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William H. Gass Quotes

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William Howard Gass was an American novelist, short-story writer, essayist, critic, and philosophy professor. He penned three novels, three collections of short stories, a collection of novellas, and seven volumes of essays, three of which have won National Book Critics Circle Award prizes and one of which, A Temple of Texts, won the Truman Capote Award for Literary Criticism. His 1995 novel The Tunnel received the American Book Award. His 2013 novel Middle C won the 2015 William Dean Howells Medal.

Source: wikipedia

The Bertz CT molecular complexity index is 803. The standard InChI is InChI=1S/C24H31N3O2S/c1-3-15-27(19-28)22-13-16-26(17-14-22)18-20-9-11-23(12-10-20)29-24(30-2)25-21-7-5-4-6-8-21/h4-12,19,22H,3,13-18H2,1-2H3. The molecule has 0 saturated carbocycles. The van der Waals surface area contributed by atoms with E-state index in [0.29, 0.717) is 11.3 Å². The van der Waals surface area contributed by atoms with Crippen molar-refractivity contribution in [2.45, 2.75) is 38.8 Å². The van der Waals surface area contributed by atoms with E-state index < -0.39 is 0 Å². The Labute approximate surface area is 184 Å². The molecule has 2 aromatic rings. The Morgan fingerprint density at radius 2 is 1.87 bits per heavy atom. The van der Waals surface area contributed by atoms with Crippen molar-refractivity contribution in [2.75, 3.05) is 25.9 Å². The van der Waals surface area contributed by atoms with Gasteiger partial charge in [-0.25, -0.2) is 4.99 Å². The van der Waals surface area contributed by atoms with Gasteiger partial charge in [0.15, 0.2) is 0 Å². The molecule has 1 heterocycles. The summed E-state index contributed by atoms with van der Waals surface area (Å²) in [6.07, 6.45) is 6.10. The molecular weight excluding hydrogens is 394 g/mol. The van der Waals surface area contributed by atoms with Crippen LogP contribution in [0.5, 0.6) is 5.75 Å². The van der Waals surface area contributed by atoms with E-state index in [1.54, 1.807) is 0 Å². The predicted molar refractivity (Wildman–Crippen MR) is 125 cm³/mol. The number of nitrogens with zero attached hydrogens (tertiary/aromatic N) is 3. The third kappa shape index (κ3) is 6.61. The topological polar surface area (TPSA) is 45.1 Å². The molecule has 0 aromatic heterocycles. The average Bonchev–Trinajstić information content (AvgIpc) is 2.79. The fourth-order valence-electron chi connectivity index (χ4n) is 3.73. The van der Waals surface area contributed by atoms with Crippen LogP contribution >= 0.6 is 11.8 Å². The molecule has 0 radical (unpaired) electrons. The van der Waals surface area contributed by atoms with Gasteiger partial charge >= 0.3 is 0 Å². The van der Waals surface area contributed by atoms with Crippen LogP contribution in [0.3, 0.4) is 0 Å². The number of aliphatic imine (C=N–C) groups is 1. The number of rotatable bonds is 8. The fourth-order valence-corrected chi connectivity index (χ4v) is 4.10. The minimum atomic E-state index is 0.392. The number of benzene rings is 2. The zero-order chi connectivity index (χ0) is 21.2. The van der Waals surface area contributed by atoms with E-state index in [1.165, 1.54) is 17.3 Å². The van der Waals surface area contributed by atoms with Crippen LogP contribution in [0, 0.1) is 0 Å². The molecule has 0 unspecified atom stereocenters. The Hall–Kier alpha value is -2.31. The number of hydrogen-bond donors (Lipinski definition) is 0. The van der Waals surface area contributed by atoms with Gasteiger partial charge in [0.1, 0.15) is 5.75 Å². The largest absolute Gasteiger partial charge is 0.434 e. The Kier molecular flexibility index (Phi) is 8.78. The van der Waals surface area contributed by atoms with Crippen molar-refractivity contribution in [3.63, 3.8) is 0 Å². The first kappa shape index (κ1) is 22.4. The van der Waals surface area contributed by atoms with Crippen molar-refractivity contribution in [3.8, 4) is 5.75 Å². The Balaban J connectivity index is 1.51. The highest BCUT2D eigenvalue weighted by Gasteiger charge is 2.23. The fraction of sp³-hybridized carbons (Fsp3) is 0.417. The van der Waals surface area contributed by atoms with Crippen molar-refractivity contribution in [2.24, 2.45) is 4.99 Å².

I built, of blocks, a town three hundred thousand strong, whose avenues were paved with a wine-colored rug and decorated by large leaves outlined inappropriately in orange, and on this leafage I'd often park my Tootsie Toy trucks, as if on pads of camouflage, waiting their deployment against catastrophes which included alien invasions, internal treachery, and world war. It was always my intention, and my conceit, to use up, in the town's construction, every toy I possessed: my electronic train, of course, the Lincoln Logs, old kindergarten blocks—their deeply incised letters always a problem—the Erector set, every lead soldier that would stand (broken ones were sent to the hospital), my impressive array of cars, motorcycles, tanks, and trucks—some with trailers, some transporting gas, some tows, some dumps—and my squadrons of planes, my fleet of ships, my big and little guns, an undersized group of parachute people (looking as if one should always imagine them high in the sky, hanging from threads), my silversided submarines, along with assorted RR signs, poles bearing flags, prefab houses with faces pasted in their windows, small boxes of a dozen variously useful kinds, strips of blue cloth for streams and rivers, and glass jars for town water towers, or, in a pinch, jails. In time, the armies, the citizens, even the streets would divide: loyalties, friendships, certainties, would be undermined, the city would be shaken by strife. and marbles would rain down from formerly friendly planes, steeples would topple onto cars, and shellfire would soon throw aggie holes through homes, soldiers would die accompanied by my groans, and ragged bands of refugees would flee toward mountain caves and other chairs and tables.

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